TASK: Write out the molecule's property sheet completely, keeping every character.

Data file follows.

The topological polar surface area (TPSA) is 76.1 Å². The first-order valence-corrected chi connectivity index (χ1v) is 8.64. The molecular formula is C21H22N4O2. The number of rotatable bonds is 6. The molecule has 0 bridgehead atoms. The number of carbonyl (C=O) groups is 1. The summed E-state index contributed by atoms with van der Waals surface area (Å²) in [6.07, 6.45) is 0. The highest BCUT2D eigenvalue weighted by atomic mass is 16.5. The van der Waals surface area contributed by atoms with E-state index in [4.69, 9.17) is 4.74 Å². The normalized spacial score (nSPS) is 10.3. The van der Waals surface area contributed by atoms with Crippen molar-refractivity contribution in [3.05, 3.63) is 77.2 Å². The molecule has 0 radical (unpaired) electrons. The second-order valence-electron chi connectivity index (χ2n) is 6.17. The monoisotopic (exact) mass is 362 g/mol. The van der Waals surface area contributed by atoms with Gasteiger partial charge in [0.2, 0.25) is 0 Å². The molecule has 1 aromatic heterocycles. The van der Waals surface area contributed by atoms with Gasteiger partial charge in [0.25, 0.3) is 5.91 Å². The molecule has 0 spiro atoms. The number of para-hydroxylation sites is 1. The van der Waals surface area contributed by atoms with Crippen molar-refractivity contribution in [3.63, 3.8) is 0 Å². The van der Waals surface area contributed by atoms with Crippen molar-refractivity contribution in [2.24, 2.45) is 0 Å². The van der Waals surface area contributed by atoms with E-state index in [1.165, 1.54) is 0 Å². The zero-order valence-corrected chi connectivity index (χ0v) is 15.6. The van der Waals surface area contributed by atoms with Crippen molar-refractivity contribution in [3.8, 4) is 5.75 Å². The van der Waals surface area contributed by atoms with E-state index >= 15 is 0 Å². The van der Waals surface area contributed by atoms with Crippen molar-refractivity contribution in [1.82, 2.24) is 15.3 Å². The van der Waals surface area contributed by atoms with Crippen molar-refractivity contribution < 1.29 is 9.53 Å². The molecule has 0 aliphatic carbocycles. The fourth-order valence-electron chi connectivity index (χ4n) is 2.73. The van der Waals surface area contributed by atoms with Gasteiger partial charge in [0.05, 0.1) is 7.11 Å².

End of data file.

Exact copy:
The topological polar surface area (TPSA) is 76.1 Å². The first-order valence-corrected chi connectivity index (χ1v) is 8.64. The molecular formula is C21H22N4O2. The number of rotatable bonds is 6. The molecule has 0 bridgehead atoms. The number of carbonyl (C=O) groups is 1. The summed E-state index contributed by atoms with van der Waals surface area (Å²) in [6.07, 6.45) is 0. The highest BCUT2D eigenvalue weighted by atomic mass is 16.5. The van der Waals surface area contributed by atoms with E-state index in [4.69, 9.17) is 4.74 Å². The normalized spacial score (nSPS) is 10.3. The van der Waals surface area contributed by atoms with Crippen molar-refractivity contribution in [3.05, 3.63) is 77.2 Å². The molecule has 0 radical (unpaired) electrons. The second-order valence-electron chi connectivity index (χ2n) is 6.17. The monoisotopic (exact) mass is 362 g/mol. The van der Waals surface area contributed by atoms with Gasteiger partial charge in [0.2, 0.25) is 0 Å². The molecule has 1 aromatic heterocycles. The van der Waals surface area contributed by atoms with Gasteiger partial charge in [0.25, 0.3) is 5.91 Å². The molecule has 0 spiro atoms. The number of para-hydroxylation sites is 1. The van der Waals surface area contributed by atoms with Crippen molar-refractivity contribution in [3.63, 3.8) is 0 Å². The van der Waals surface area contributed by atoms with Crippen molar-refractivity contribution in [2.24, 2.45) is 0 Å². The van der Waals surface area contributed by atoms with E-state index in [1.165, 1.54) is 0 Å². The zero-order valence-corrected chi connectivity index (χ0v) is 15.6. The van der Waals surface area contributed by atoms with Crippen molar-refractivity contribution in [3.8, 4) is 5.75 Å². The van der Waals surface area contributed by atoms with E-state index >= 15 is 0 Å². The van der Waals surface area contributed by atoms with Crippen molar-refractivity contribution in [1.82, 2.24) is 15.3 Å². The van der Waals surface area contributed by atoms with Crippen molar-refractivity contribution < 1.29 is 9.53 Å². The molecule has 0 aliphatic carbocycles. The fourth-order valence-electron chi connectivity index (χ4n) is 2.73. The van der Waals surface area contributed by atoms with Gasteiger partial charge in [0.05, 0.1) is 7.11 Å².